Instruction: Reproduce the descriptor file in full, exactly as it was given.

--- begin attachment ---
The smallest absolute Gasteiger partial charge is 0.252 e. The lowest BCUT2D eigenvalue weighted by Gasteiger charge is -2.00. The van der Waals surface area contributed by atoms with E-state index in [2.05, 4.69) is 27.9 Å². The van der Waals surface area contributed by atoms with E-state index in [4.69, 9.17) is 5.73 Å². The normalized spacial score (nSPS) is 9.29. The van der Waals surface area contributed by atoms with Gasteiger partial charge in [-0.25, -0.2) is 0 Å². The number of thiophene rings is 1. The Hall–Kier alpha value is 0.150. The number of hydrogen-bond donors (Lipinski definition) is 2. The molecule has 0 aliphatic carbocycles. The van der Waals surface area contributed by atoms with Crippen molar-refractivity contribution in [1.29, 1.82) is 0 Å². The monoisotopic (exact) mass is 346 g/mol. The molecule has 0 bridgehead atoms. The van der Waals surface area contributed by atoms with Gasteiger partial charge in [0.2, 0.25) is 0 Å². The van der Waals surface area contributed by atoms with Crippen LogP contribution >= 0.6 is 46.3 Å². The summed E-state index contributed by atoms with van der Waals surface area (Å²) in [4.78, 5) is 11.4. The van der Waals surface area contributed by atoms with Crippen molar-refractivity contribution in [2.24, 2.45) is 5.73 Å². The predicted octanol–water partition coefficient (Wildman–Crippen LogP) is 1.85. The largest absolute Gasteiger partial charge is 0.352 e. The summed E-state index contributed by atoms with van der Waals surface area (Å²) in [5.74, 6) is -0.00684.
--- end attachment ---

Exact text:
The smallest absolute Gasteiger partial charge is 0.252 e. The lowest BCUT2D eigenvalue weighted by Gasteiger charge is -2.00. The van der Waals surface area contributed by atoms with E-state index in [2.05, 4.69) is 27.9 Å². The van der Waals surface area contributed by atoms with E-state index in [4.69, 9.17) is 5.73 Å². The normalized spacial score (nSPS) is 9.29. The van der Waals surface area contributed by atoms with Gasteiger partial charge in [-0.25, -0.2) is 0 Å². The number of thiophene rings is 1. The Hall–Kier alpha value is 0.150. The number of hydrogen-bond donors (Lipinski definition) is 2. The molecule has 0 aliphatic carbocycles. The van der Waals surface area contributed by atoms with Crippen molar-refractivity contribution in [1.29, 1.82) is 0 Å². The monoisotopic (exact) mass is 346 g/mol. The molecule has 0 bridgehead atoms. The van der Waals surface area contributed by atoms with Gasteiger partial charge in [0.2, 0.25) is 0 Å². The van der Waals surface area contributed by atoms with Crippen LogP contribution >= 0.6 is 46.3 Å². The summed E-state index contributed by atoms with van der Waals surface area (Å²) in [4.78, 5) is 11.4. The van der Waals surface area contributed by atoms with Crippen molar-refractivity contribution in [2.24, 2.45) is 5.73 Å². The predicted octanol–water partition coefficient (Wildman–Crippen LogP) is 1.85. The largest absolute Gasteiger partial charge is 0.352 e. The summed E-state index contributed by atoms with van der Waals surface area (Å²) in [5.74, 6) is -0.00684.